Terraforming Mars Review
on Dec 15, 2016
Mars has become a pretty popular topic (and theme) in recent years. Many are vying to be among the first to shoot out into space and colonize the Red Planet. As for me, well, I’m boring and am not interested in playing real-life Oregon Trail in space. Besides, I rather our technological advancements focus more on inventing a stapler that won’t jam instead of trying to make Mars inhabitable. But I get how that might be slightly less worthwhile for the progress of humankind. Plus, that would make a far less exciting board game.
Terraforming Mars is one of the most self-explanatory game titles ever. Over the course of several generations (i.e., rounds), you and your opponents will be planting trees, creating oceans, and building cities to make the planet inhabitable. But this isn’t just some recently popularized theme pasted on with Knizia-strength glue. Each card and action makes sense. For example, the card Wave Power requires oceans and increases your energy production while the action of placing a greenery tile raises the oxygen level. It’s clear how much thought went into the design. What makes it even more impressive is that each of the 208 cards in the game is unique and how well the game plays.
Come for the metallic cubes, stay for the endless deck of cards.
To distill the game down to its mechanisms, it’s an engine building game in which you must efficiently use your limited resources to increase your production racks in order to be able to play cards and get points. The heart of the game is in the cards. Each round, you receive four new cards, but Terraforming Mars doesn’t just hand you anything. You have to work for it. Any of the cards you want to keep, you must pay 3 MegaCredits (M€) for. The kicker is that you’re operating on a small budget and having to sometimes pay half of your income just to keep those cards in your hand. This is one of the most agonizing decisions in any game. You need more cards to get more resources and production, but you also need to keep your money so you can put out the other cards you already have. More times than not, you look at your four new cards and wrestle with which you can afford to keep when they’re all so good. On top of that, timing is everything; not only for when you can play a card, but also when you should. You know you need to have some endgame points cards, but you can’t afford to keep stockpiling them when you’re not allowed or can’t afford to play them yet. All of this makes the game perfectly tactical and strategic by allowing you to fulfill short-term and long-term goals, based on what cards you keep and play.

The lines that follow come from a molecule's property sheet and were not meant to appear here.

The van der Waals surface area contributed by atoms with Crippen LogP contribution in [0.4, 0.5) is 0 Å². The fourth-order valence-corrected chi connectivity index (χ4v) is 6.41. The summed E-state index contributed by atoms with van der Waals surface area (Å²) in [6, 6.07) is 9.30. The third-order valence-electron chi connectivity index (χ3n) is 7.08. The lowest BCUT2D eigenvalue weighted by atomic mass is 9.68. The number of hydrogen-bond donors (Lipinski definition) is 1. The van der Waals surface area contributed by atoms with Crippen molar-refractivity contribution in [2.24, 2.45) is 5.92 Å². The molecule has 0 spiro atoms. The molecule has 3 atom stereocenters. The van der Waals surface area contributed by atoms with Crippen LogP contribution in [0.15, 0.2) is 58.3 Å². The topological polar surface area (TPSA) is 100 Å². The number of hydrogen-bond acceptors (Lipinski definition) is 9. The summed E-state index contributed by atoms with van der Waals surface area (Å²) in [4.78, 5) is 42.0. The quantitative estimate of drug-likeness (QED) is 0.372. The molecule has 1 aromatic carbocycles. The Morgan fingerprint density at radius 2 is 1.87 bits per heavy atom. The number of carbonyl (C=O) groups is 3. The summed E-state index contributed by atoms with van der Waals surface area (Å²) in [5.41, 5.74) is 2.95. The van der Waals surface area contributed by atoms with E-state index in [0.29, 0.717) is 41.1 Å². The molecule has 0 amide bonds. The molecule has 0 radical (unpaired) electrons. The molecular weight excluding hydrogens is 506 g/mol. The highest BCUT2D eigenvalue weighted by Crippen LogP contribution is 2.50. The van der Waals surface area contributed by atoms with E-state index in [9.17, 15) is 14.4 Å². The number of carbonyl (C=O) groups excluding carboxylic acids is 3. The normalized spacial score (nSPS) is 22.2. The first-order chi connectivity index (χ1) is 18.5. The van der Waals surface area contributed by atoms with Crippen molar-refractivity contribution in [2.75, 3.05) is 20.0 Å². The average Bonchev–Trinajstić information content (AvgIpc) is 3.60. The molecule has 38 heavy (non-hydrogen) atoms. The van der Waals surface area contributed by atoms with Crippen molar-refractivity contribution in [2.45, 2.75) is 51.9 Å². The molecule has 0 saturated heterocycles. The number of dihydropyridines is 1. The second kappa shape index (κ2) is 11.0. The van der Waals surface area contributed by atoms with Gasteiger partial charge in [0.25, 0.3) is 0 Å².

One other cool thing about the timing aspect in Terraforming Mars is how you take actions. On your turn, you can either take one or two actions. This may seem strange at first, especially since two is better than one, right? Not always. Sometimes, you want to rush and do two actions to get in before an opponent. Other times, you want to delay, hoping the board-state may change, which will let you play a card you couldn’t previously play or place a tile in a better spot. This is the frosting on the already compelling decision-cake that the game serves you.
Cube pushing at its finest.
I could gush for a long time about all the things Terraforming Mars does so well, but I’ll wrap it up by talking about one other awesome part of the game: Milestones and Awards. Milestones are function like achievements and Awards are for the best in a category. The reason why these are so exciting is because someone has to pay to active the Milestones and Awards and there can only be three of each in the game. Again, timing is everything. Both Milestones and Awards cost money, which is always tight. And for awards, just because you’re ahead in something now, doesn’t mean it will be the case at the end of the game. You don’t want to fund an award that ends up giving someone else points. At the same time, wait too long and the ones that benefit you might be taken. The tension in these decisions and balance in timing your actions absolutely is what makes the game so exciting.
Although it’s obvious how much I enjoy Terraforming Mars, there are a few caveats to consider. First, it’s a longer game that will take you a solid two hours or more, especially at first. This doesn’t differ too much with player count, but of course, it depends on who you’re playing with. There’s also a good chunk of information to take in at first; reading through all the cards can be overwhelming, especially knowing what to do when. However, most people seem to catch on fairly well halfway through their first game. Additionally, the game is a slow burn. There aren’t any big, exciting moments where you shout for joy and jeer at your opponents. This isn’t to say it’s not satisfying. There are many times when you finally get that card you’ve been saving up for down or can pull off a combo that where you can make some gains.
I won, so I’m basically an expert space scientist at this point.
There has been a lot of hype for Terraforming Mars and although I have some hipster tendencies that make me think something can’t possibly be that good if everyone else is saying it, Terraforming Mars completely proved that to not be the case. Everything in the game feels new and familiar at the same time, which is what makes it so good. Although many of the basic mechanisms are in plenty of other games, I can’t think of a single game that feels anything like Terraforming Mars.